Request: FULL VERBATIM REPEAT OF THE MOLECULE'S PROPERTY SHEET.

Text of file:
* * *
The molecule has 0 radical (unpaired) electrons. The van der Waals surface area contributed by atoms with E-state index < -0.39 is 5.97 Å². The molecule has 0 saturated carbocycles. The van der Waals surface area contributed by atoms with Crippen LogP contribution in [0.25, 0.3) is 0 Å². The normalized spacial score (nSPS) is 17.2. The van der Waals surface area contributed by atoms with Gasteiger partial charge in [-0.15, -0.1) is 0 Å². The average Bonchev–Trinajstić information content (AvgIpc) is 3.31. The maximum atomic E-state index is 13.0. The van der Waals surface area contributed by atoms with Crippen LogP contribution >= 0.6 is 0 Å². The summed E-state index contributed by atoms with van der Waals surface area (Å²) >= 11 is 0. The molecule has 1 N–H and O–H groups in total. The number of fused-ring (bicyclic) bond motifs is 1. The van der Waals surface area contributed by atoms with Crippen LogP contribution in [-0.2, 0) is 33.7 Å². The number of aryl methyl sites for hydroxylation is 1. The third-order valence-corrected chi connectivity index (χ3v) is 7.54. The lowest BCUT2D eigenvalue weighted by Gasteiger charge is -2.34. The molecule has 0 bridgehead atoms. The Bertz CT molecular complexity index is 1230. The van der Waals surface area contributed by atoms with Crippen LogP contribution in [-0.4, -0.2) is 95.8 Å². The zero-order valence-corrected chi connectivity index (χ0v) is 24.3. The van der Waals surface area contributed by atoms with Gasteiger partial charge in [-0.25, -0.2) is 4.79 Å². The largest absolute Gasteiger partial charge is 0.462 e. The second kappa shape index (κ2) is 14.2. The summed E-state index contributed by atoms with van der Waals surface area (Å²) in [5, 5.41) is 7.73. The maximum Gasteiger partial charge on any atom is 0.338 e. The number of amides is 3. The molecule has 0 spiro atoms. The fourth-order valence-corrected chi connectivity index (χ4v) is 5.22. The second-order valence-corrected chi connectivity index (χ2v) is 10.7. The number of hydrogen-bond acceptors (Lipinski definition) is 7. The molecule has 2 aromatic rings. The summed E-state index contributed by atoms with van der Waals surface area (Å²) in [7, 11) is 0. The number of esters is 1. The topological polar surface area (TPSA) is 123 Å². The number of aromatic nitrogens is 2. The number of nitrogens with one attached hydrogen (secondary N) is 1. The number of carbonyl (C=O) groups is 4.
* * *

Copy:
The molecule has 0 radical (unpaired) electrons. The van der Waals surface area contributed by atoms with E-state index < -0.39 is 5.97 Å². The molecule has 0 saturated carbocycles. The van der Waals surface area contributed by atoms with Crippen LogP contribution in [0.25, 0.3) is 0 Å². The normalized spacial score (nSPS) is 17.2. The van der Waals surface area contributed by atoms with Gasteiger partial charge in [-0.15, -0.1) is 0 Å². The average Bonchev–Trinajstić information content (AvgIpc) is 3.31. The maximum atomic E-state index is 13.0. The van der Waals surface area contributed by atoms with Crippen LogP contribution >= 0.6 is 0 Å². The summed E-state index contributed by atoms with van der Waals surface area (Å²) >= 11 is 0. The molecule has 1 N–H and O–H groups in total. The number of fused-ring (bicyclic) bond motifs is 1. The van der Waals surface area contributed by atoms with Crippen LogP contribution in [-0.2, 0) is 33.7 Å². The number of aryl methyl sites for hydroxylation is 1. The third-order valence-corrected chi connectivity index (χ3v) is 7.54. The lowest BCUT2D eigenvalue weighted by Gasteiger charge is -2.34. The molecule has 0 bridgehead atoms. The Bertz CT molecular complexity index is 1230. The van der Waals surface area contributed by atoms with Crippen LogP contribution in [-0.4, -0.2) is 95.8 Å². The zero-order valence-corrected chi connectivity index (χ0v) is 24.3. The van der Waals surface area contributed by atoms with Gasteiger partial charge in [-0.25, -0.2) is 4.79 Å². The largest absolute Gasteiger partial charge is 0.462 e. The second kappa shape index (κ2) is 14.2. The summed E-state index contributed by atoms with van der Waals surface area (Å²) in [5, 5.41) is 7.73. The maximum Gasteiger partial charge on any atom is 0.338 e. The number of amides is 3. The molecule has 0 spiro atoms. The fourth-order valence-corrected chi connectivity index (χ4v) is 5.22. The second-order valence-corrected chi connectivity index (χ2v) is 10.7. The number of hydrogen-bond acceptors (Lipinski definition) is 7. The molecule has 2 aromatic rings. The summed E-state index contributed by atoms with van der Waals surface area (Å²) in [7, 11) is 0. The number of esters is 1. The topological polar surface area (TPSA) is 123 Å². The number of aromatic nitrogens is 2. The number of nitrogens with one attached hydrogen (secondary N) is 1. The number of carbonyl (C=O) groups is 4.